In the social sciences, agency is both the feeling of choice or self-determination coupled with the ability or resources to act accordingly. Most employee giving and volunteering programs are measured according to participation rates; how many employees, how much money, how many hours, how many students helped, etc. These are important output metrics but they are a ‘stop on the way’ to the more important result of agency. This is achieved by shifting from a primarily transactional model of giving and volunteering to a Transformative Approach (discover the benefits here). In doing so, the primary metrics of success are focused on the employee resulting in agency:
- Psychological: Changes in understanding of the self, measured in ‘how I perceive myself and my role in the world and my ability to make a meaningful contribution’. This produces leaders who exhibit improved situational awareness, increased sense of competency, improved creativity innovation, empathetic leadership, and improved engagement by creating proximity to beneficiaries.
- Convictional: Revision of belief systems and knowledge frameworks measured in how willing I am to admit and critically examine my implicit bias and worldview. The result of such critical reflection produces adaptability, resilience, inclusive leadership and the ability to maintain a sense of meaning in mundane moments and insights resulting from new frameworks of perception.
- Behavioral: Changes in the decision making process that determine our actions and influence our lifestyle. The benefits of such behavior changes in the workplace would be a further breakdown of silos across enterprise, proactively sharing knowledge, diversity of voice and experience, investment in team success over individual success, effective and mutually beneficial partnerships, empathetic perspectives.
3. From Helping to Belonging
In a transactional model of giving and volunteering people use terms like “helping” or “doing.” There is a strong sense of ‘making a difference’ by making changes to the world. These are important terms and we should be compelled to help when we can. But a transformative model focuses on the change that takes place in the person helping as well as the person being helped. This focus helps volunteers move to a sense of belonging. This feeling happens as the barriers between “us and them” break down, allowing for deeper human connection and, ultimately, greater impact. When we are all on the same playing field, it is no longer a choice to be complicit.
The Transformative Approach allows us to reach beyond the immediate, transactional contexts and circumstances of volunteers and their communities. Instead of just exchanging time and resources for the reward of making a difference, the volunteer experience becomes an internalized journey – the “reward” becomes pro-social human beings with a greater capacity for empathy. When we ‘belong’ to each other in a community, we address the underlying obstacles to peace and prosperity; the idea of ‘us’ and ‘them’. Neuroscience demonstrates the deep evolutionary reasons humans fear the stranger and protect ourselves from others. So we must move beyond this posture of charitable helping the ‘other’ while maintaining our separateness. We must know the solidarity of humanity.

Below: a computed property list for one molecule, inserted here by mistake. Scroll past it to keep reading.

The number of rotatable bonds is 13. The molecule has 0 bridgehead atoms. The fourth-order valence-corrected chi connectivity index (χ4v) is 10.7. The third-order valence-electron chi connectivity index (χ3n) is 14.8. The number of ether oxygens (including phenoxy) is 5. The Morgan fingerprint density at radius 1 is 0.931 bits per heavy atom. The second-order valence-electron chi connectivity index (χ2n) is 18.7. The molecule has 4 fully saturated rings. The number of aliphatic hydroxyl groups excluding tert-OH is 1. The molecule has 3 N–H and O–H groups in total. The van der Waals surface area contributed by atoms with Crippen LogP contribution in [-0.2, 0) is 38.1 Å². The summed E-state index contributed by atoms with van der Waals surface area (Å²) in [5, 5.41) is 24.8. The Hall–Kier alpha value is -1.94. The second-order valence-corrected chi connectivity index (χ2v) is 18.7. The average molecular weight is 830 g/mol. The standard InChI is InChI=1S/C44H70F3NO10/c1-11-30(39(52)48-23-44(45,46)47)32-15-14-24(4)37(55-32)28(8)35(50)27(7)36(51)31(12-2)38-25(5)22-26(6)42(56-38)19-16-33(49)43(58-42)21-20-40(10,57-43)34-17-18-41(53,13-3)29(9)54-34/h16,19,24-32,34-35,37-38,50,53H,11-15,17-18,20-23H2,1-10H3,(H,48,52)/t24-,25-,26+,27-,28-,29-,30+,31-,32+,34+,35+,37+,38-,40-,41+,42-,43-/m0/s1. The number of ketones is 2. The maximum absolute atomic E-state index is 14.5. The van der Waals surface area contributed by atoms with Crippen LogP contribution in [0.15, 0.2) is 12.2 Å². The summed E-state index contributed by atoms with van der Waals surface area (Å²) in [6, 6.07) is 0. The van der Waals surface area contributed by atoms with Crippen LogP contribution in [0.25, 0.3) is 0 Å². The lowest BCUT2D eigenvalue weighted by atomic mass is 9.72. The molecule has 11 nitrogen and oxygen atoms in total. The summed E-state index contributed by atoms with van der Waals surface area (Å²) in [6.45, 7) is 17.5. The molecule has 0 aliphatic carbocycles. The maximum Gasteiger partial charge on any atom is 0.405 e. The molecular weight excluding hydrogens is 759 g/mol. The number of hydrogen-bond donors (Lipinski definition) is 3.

Homelessness, hunger, and disease is not ‘their’ problem. It is our problem as a neighborhood. As a country. As a species. The problem belongs to all of us and we belong to each other.
George Monbiot, a best selling author and contributor to The Guardian proposes we embrace the Politics of Belonging.
“The strong, embedded cultures we develop will be robust enough to accommodate social diversity of all kinds: a diversity of people, of origins, of life experiences, of ideas and ways of living. We will no longer need to fear people who differ from ourselves; we will have the strength and confidence to reject attempts to channel hatred towards them.” (Read the full article here)
The Big Question that Needs to be Answered
If you’re a CSR practitioner, you are probably challenged to find ways to increase numbers without adding resources (time, people, money). This is likely your reality because, despite the growth of profits since 2008 and recent corporate tax windfalls for the private sector, investments in CSR and employee giving and volunteering are falling behind. So you’re probably asking yourself – “how do I position our company to be ready for these three trends and still achieve program growth and scale?”
As a result, some practitioners are looking to further expand the leadership of employees in community investment programs through:
- Reallocating a portion of community investment funds to train key employee leaders to increase participation and measureable impact
- Formalizing employee volunteer training processes and materials across the enterprise through learning management systems designed specifically for employee volunteering and giving (such as Voyager)
- Adopting a Transformative Approach to create greater agency among employees while tying the results to business priorities
- Moving from a change management and promotion strategy of ‘emails and conference calls’ to a new strategy focused on employee empowerment fueled by tapping into the intrinsic motivation of a social movement
Employee volunteering and giving programs must become something more than the simple provision of a service. Done correctly, these practices can transform our values and how we perceive ourselves in new and challenging contexts; they can also expand how we perceive and empathize with others — some of the most fundamental qualities of an excellent leader.
Want to print these trends off and show your boss? Your colleagues? Your volunteers? Download this handy PDF
Executive Director, RWI &
Co-founder, Realized Worth
Connect with Chris on LinkedIn
Realized Worth is a global agency that specializes in employee volunteer training, program design, and employee engagement. Call us to discuss opportunities for your company, or shoot us an email. You can also reach out to us on Facebook and Twitter.